Weather, War and Domestic Issues Could be a Recipe for Disaster
Let’s address the weather portion first. Think Progress posted an article on the polar vortex shift that will affect our winter considerably. The polar vortex is usually “confined” to an area around the North Pole. It is a gigantic, constantly-moving system of air that is circulating and swirling. As the site mentioned, the last polar vortex shift affected more than 200 million people in 2014. I can attest to the fact that I was one of them: in January of 2014, it was -26 Fahrenheit outside of my cabin, and never rose above -10 Fahrenheit for almost the entire month.
From the perspective of a global war, the Ukrainian-Russian situation is intensifying with the Ukrainian Army moving troops and equipment into Eastern Ukraine for operations against the separatists. As we speak, a Russian fleet is sailing toward Syria. The fighting in Syria between Assad’s forces and the Russian army and the Islamic terrorists is burning fiercely. The U.S. and Russia are facing off toward a nuclear war. North Korea continues to test missiles and threatens an EMP (Electromagnetic Pulse) and/or nuclear attack on the U.S. about once a week.
That “third front” of the domestic situation in the U.S…. believe it or not, here is the highest potential for something bad to occur. Such is because Obama will think nothing of enacting Martial Law with either the advent of civil unrest and rioting, and/or a nuclear war. The volatility and unpredictability of the situation can be the undoing of the entire country.
How to Prepare for Winter-Related Emergencies
So what does this have to do with winter? Everything. Everything you can imagine. All the supplies in the world won’t do you any good if you have no way to heat your home, cook your food, and stay warm at night. Hope all of your home-canning supplies and provisions are in wide-mouth Mason jars. Hope you have a plan in effect, ready to go. And if not? Here’s a few suggestions.
- You can pick up a small, portable woodstove that will burn between 50-100,000 BTU’s that will fit right inside of your fireplace. It might be a good idea to get one of them.
- A good wood supply (in past articles I’ve been telling everyone how important it is to build up their wood supply in the summer and early fall) that is kept dry and is well-seasoned. As well, having some fatwood or quick ways to start a fire will help you expedite the process to warm the home.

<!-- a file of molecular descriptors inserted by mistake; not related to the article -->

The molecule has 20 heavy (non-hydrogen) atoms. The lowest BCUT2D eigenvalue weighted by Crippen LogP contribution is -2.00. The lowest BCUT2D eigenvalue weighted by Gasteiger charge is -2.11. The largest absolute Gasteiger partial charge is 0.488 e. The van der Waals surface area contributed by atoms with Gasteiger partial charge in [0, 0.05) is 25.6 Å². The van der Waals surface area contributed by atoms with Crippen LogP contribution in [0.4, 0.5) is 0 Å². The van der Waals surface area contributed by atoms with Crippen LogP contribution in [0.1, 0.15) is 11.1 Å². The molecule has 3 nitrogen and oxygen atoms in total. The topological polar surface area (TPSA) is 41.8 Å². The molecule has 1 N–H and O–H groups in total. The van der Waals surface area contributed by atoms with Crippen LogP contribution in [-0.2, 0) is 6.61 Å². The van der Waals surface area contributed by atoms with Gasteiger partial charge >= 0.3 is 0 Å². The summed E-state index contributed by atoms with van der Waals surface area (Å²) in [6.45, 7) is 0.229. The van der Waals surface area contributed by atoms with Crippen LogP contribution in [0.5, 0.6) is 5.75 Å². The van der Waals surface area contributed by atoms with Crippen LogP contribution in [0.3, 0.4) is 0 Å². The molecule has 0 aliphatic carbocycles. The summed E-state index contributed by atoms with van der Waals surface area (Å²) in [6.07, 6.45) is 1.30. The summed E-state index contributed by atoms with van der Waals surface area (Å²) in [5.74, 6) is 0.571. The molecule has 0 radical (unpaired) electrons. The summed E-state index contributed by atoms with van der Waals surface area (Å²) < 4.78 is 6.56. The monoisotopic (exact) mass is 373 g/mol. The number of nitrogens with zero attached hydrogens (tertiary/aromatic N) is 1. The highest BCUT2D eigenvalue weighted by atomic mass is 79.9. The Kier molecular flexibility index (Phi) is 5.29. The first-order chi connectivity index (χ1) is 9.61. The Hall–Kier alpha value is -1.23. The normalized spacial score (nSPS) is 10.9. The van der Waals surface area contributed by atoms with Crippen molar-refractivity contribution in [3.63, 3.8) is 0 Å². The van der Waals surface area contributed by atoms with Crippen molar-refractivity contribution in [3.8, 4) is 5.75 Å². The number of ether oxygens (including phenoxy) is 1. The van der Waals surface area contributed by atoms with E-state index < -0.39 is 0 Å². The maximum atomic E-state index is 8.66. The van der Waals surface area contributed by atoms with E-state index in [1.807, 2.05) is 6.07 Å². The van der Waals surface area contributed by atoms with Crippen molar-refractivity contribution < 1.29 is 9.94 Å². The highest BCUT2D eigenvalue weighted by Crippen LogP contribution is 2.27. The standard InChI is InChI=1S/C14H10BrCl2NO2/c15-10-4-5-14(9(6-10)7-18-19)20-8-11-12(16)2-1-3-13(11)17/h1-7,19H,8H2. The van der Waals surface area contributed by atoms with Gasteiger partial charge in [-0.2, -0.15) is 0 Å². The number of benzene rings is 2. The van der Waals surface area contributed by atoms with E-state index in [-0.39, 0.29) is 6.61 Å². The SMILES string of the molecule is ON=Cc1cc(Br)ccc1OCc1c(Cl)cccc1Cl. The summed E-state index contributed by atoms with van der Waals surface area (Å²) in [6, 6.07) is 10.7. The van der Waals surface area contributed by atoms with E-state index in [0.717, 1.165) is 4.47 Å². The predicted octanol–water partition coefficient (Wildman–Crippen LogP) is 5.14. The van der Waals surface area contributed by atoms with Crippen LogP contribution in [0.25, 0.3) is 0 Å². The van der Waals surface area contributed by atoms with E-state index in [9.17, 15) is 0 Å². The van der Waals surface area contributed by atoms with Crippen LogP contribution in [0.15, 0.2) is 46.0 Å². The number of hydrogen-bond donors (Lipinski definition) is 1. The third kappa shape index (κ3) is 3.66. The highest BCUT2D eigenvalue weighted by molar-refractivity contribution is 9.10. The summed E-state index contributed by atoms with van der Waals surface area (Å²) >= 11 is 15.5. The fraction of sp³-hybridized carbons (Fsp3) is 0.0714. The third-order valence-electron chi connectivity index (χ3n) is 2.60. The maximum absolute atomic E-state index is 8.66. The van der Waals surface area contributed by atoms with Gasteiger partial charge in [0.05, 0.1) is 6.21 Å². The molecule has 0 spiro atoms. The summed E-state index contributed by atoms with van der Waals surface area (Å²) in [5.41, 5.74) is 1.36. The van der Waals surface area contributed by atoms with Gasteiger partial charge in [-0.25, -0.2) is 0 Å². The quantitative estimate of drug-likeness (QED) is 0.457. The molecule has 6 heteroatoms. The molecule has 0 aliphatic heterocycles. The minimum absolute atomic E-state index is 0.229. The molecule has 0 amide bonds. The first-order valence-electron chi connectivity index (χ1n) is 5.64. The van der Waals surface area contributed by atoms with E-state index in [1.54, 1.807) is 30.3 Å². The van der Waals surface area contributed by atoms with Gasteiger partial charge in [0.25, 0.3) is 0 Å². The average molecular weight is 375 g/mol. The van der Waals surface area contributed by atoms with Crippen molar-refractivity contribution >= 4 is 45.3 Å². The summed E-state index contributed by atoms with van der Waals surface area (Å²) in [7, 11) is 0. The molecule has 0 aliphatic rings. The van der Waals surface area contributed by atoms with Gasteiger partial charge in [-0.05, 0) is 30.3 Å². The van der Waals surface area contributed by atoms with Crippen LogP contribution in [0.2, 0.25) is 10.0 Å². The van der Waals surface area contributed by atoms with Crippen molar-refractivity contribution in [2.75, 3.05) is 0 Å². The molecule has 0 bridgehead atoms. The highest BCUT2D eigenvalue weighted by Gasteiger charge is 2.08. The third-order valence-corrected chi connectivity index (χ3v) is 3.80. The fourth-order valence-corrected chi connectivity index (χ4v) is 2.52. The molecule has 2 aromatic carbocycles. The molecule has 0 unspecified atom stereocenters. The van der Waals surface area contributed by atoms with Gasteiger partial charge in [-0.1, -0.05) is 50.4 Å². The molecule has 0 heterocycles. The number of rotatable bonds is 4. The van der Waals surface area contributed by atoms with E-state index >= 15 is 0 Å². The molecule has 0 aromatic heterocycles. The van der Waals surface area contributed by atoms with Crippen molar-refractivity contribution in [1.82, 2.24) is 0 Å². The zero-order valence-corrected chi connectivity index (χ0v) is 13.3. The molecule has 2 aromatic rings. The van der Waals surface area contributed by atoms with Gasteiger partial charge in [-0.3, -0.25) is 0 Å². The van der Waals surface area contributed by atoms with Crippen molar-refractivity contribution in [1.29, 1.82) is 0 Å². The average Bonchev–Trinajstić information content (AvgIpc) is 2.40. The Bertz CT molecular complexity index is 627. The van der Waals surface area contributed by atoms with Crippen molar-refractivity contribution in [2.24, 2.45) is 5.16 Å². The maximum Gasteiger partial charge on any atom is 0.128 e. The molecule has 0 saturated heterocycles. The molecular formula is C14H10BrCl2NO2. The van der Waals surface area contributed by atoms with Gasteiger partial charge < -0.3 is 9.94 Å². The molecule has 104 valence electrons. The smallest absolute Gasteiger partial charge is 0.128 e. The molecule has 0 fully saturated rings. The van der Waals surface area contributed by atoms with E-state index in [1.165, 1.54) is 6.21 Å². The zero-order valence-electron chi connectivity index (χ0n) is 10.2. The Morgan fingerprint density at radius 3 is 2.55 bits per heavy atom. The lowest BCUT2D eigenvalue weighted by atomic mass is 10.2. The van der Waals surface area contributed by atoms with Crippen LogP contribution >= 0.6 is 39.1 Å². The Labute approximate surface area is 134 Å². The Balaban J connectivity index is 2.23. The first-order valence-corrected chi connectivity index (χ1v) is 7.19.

- Plastic, weather stripping, aerosol foam insulation, and aerosol rubber weatherizing spray: these should be in your arsenal to patch holes and close up any gaps in your house to completely weatherize it.
- Tools: hammers, chainsaws, bowsaws, axes, hatchets, and mauls: to split and cut wood if necessary. The primitive saws are good, especially if you want to save the gas.
- Generators: I recommend the Honda 2000 EU i that is as quiet as a mouse. If you buy two of them, you can couple them and double the power output. They also run on eco drive to conserve fuel, and can be fitted.
- On bottled water: I have a well, and I use old Gatorade and Powerade bottles to store my water, and rotate it frequently. If you have bottled water in the manner that I do, then make sure you are about ¾ full on the bottles, to leave room for expansion if the bottle freezes. Then you’re still sure about the water, and it won’t burst through the bottle.
- If your refrigerator goes out (lack of power): have coolers so that you can store your food outside. Better frozen than rotten, and except for eggs, most everything can be frozen and then thawed out and used again.
- Warm clothing and blankets: especially sleeping bags. I prefer extreme cold weather Army issue (the newer stuff with Thinsulate) and Gore-Tex cover.
- Small stoves: I recommend the ones running on dual fuel (such as the Coleman Peak series for single burner stoves), as well as the two and three burner Colemans with the green exterior.
- Port-a-potty with plenty of extra bag-liners: subjected to a polar vortex and then getting hit with an EMP is the combination for problems with the toilet, whether on a municipal system or a septic system. Use the port-a-potty that is in the shape of a chair with a bucket, lid, and seat incorporated. You can always burn the waste later, and you’ll conserve on water as well as prevent any plumbing problems from looming up.
It would also behoove you to stock up on matches, lighters, and fire-starting equipment. The more you prepare now, the better it will be for you when you face all of these and similar challenges. It is part of your daily planning that you have, so that you’re planning ahead instead of playing catch-up from working behind. Keep fighting that good fight, and stay warm! JJ out!